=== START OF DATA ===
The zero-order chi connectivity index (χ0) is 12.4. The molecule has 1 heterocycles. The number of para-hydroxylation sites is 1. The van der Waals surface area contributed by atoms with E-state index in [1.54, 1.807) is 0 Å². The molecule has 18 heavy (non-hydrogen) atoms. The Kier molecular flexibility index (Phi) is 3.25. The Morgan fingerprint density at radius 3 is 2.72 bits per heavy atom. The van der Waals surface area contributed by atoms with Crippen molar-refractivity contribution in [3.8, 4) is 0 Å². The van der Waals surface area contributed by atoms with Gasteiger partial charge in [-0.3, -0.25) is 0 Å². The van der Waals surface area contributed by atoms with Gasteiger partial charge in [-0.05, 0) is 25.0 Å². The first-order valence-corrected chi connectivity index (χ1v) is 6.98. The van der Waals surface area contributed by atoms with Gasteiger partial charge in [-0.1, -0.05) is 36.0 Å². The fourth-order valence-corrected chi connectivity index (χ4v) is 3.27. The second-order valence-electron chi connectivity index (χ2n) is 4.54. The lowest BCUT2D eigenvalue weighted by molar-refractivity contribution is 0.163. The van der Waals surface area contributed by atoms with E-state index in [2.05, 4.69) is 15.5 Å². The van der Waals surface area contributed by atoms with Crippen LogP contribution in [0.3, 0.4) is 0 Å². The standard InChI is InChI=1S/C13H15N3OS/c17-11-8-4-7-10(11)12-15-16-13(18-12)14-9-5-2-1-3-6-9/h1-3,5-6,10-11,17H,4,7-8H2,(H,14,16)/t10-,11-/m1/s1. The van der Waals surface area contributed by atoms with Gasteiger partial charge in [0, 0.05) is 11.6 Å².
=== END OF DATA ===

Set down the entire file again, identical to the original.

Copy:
The zero-order chi connectivity index (χ0) is 12.4. The molecule has 1 heterocycles. The number of para-hydroxylation sites is 1. The van der Waals surface area contributed by atoms with E-state index in [1.54, 1.807) is 0 Å². The molecule has 18 heavy (non-hydrogen) atoms. The Kier molecular flexibility index (Phi) is 3.25. The Morgan fingerprint density at radius 3 is 2.72 bits per heavy atom. The van der Waals surface area contributed by atoms with Crippen molar-refractivity contribution in [3.8, 4) is 0 Å². The van der Waals surface area contributed by atoms with Gasteiger partial charge in [-0.3, -0.25) is 0 Å². The van der Waals surface area contributed by atoms with Gasteiger partial charge in [-0.05, 0) is 25.0 Å². The first-order valence-corrected chi connectivity index (χ1v) is 6.98. The van der Waals surface area contributed by atoms with Gasteiger partial charge in [-0.1, -0.05) is 36.0 Å². The fourth-order valence-corrected chi connectivity index (χ4v) is 3.27. The second-order valence-electron chi connectivity index (χ2n) is 4.54. The lowest BCUT2D eigenvalue weighted by molar-refractivity contribution is 0.163. The van der Waals surface area contributed by atoms with E-state index in [2.05, 4.69) is 15.5 Å². The van der Waals surface area contributed by atoms with Crippen LogP contribution in [0.3, 0.4) is 0 Å². The standard InChI is InChI=1S/C13H15N3OS/c17-11-8-4-7-10(11)12-15-16-13(18-12)14-9-5-2-1-3-6-9/h1-3,5-6,10-11,17H,4,7-8H2,(H,14,16)/t10-,11-/m1/s1. The van der Waals surface area contributed by atoms with Gasteiger partial charge in [0, 0.05) is 11.6 Å².